Read the following quotations from Eaton’s article “At Year’s End, Cubans Long for Relatives Left Behind” and discuss what you think are the factors leading to increases and decreases in immigration to the U.S.

“In all, 43,159 Cuban migrants entered the U.S. at ports of entry in fiscal year 2015, which ended on Sept. 30. That was a 78 percent jump over 24,278 migrants the previous year, according to the Pew Research Center.

"Cuban officials say migration spiked because many Cubans feared that the Cuban Adjustment Act of 1966 was going to be repealed. Under the act, Cuban migrants need only touch U.S. soil to be eligible for residency. Only Cubans enjoy such a privilege. All other migrants must first obtain U.S. visas, a process that can take from a few months to as many as 23 years, according to the State Department.

“Jesús Arboleya, a former Cuban diplomat, said it should be of no surprise that young people have been leaving Cuba. The nation produces more human capital than the labor market can absorb, making the country a 'factory' of potential migrants, he said.

"'Increased economic development is probably the only thing that will deter migrants in the future,' said Arboleya, author of a book about Cuban migration.”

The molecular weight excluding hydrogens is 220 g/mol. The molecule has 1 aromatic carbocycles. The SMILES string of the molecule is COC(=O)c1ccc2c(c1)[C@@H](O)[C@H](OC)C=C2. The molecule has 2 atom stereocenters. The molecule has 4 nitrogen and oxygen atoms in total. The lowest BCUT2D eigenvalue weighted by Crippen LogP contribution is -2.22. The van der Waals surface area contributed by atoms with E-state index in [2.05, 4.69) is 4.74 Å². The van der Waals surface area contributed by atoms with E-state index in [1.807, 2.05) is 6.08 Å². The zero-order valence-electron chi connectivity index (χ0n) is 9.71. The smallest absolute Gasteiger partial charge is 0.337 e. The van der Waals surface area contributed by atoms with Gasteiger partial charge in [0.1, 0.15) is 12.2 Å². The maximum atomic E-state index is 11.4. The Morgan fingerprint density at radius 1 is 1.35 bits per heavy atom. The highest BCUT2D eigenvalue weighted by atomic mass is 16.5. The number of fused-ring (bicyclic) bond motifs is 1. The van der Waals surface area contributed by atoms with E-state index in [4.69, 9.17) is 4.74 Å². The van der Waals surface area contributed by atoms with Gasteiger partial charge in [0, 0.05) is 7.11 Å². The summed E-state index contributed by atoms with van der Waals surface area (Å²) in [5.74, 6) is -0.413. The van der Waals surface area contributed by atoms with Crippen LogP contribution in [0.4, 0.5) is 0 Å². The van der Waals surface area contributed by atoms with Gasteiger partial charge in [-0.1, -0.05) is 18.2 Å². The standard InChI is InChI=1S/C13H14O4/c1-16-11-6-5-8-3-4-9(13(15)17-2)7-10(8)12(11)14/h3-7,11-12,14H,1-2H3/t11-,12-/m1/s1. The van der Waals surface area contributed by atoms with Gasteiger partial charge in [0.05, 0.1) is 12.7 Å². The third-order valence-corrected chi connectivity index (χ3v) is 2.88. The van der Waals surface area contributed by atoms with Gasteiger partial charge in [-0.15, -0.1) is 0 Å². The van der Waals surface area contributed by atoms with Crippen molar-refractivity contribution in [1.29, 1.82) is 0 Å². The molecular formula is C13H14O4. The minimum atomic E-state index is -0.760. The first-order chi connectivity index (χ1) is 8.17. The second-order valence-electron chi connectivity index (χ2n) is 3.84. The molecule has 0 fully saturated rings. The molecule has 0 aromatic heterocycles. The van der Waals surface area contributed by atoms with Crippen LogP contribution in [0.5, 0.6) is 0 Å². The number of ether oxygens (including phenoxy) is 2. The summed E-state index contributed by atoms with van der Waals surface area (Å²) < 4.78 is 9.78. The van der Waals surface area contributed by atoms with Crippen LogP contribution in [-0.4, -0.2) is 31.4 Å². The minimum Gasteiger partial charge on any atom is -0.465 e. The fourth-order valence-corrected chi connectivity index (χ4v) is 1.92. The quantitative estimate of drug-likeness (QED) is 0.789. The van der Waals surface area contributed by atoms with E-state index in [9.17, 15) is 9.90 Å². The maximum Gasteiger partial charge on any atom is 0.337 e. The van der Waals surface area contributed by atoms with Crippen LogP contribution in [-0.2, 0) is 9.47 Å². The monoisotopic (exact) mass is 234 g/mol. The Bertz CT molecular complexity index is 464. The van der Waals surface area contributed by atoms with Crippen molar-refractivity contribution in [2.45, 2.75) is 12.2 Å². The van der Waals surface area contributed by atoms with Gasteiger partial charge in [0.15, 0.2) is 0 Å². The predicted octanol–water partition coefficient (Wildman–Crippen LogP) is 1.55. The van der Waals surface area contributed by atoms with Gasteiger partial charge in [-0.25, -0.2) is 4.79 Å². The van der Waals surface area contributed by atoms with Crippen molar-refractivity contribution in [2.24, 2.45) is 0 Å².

Read the full article to learn more about what it was like for several subjects Eaton interviewed to immigrate to the United States.

Extension Exercise 4:

Imagine you could create a video for the subjects interviewed as part of this project that illustrated the lives of young people living in your community. Who would you interview? What challenges would you want to highlight? What parts of your culture would you want to include?

Create and present an outline for a short documentary about the lives of young people in your community.

Educator Notes: 

In the following lesson plan for English teachers, history teachers, and humanities teachers, students investigate and discuss the impacts of recently restored relations between the U.S. and Cuba by analyzing reporting from journalist-grantee Tracey Eaton’s project “Cuban Youth: A New Dawn?” Students design questions about the lives of young adults in Cuba, watch a video summarizing the project’s reporting and independently investigate news articles. They then process their analysis through expository writing and discussion.

Lesson facilitation notes:

1. The lesson plan is written for students to be able to explore the resources independently and reflection exercises independently.

2/ Students may need to have an extra sheet of paper, or a blank online document open, to answer the warm up, comprehension and extension questions.

3. The lesson lists several extension exercises. Students could choose one or work through all of the listed exercises.

4. The warm-up and post-reading reflections in this lesson could also lead to rich conversations. You may want to work through the lesson along with the students and denote moments for interactive activities.

5. With questions about this lesson, contact education@pulitzercenter.org